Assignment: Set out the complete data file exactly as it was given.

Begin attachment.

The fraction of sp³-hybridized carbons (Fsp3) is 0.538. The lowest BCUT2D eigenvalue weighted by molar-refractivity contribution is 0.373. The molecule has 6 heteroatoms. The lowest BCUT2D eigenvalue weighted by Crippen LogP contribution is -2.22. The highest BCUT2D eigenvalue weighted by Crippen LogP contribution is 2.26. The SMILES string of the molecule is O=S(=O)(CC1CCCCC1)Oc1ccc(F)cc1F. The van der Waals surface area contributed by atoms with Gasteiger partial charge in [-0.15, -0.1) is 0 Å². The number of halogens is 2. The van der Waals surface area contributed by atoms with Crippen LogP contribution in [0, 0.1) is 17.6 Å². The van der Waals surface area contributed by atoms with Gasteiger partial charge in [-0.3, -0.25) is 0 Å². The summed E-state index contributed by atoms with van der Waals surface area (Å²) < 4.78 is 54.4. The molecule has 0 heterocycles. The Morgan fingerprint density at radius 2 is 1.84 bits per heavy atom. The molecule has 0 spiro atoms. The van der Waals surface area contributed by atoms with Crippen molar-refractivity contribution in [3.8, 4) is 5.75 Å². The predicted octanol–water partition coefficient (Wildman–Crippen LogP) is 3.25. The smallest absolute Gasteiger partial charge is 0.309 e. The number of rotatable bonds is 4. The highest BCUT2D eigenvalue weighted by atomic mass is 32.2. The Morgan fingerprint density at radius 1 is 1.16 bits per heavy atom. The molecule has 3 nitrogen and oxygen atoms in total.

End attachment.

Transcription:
The fraction of sp³-hybridized carbons (Fsp3) is 0.538. The lowest BCUT2D eigenvalue weighted by molar-refractivity contribution is 0.373. The molecule has 6 heteroatoms. The lowest BCUT2D eigenvalue weighted by Crippen LogP contribution is -2.22. The highest BCUT2D eigenvalue weighted by Crippen LogP contribution is 2.26. The SMILES string of the molecule is O=S(=O)(CC1CCCCC1)Oc1ccc(F)cc1F. The van der Waals surface area contributed by atoms with Gasteiger partial charge in [-0.15, -0.1) is 0 Å². The number of halogens is 2. The van der Waals surface area contributed by atoms with Crippen LogP contribution in [0, 0.1) is 17.6 Å². The van der Waals surface area contributed by atoms with Gasteiger partial charge in [-0.3, -0.25) is 0 Å². The summed E-state index contributed by atoms with van der Waals surface area (Å²) < 4.78 is 54.4. The molecule has 0 heterocycles. The Morgan fingerprint density at radius 2 is 1.84 bits per heavy atom. The molecule has 0 spiro atoms. The van der Waals surface area contributed by atoms with Crippen molar-refractivity contribution in [3.8, 4) is 5.75 Å². The predicted octanol–water partition coefficient (Wildman–Crippen LogP) is 3.25. The smallest absolute Gasteiger partial charge is 0.309 e. The number of rotatable bonds is 4. The highest BCUT2D eigenvalue weighted by atomic mass is 32.2. The Morgan fingerprint density at radius 1 is 1.16 bits per heavy atom. The molecule has 3 nitrogen and oxygen atoms in total.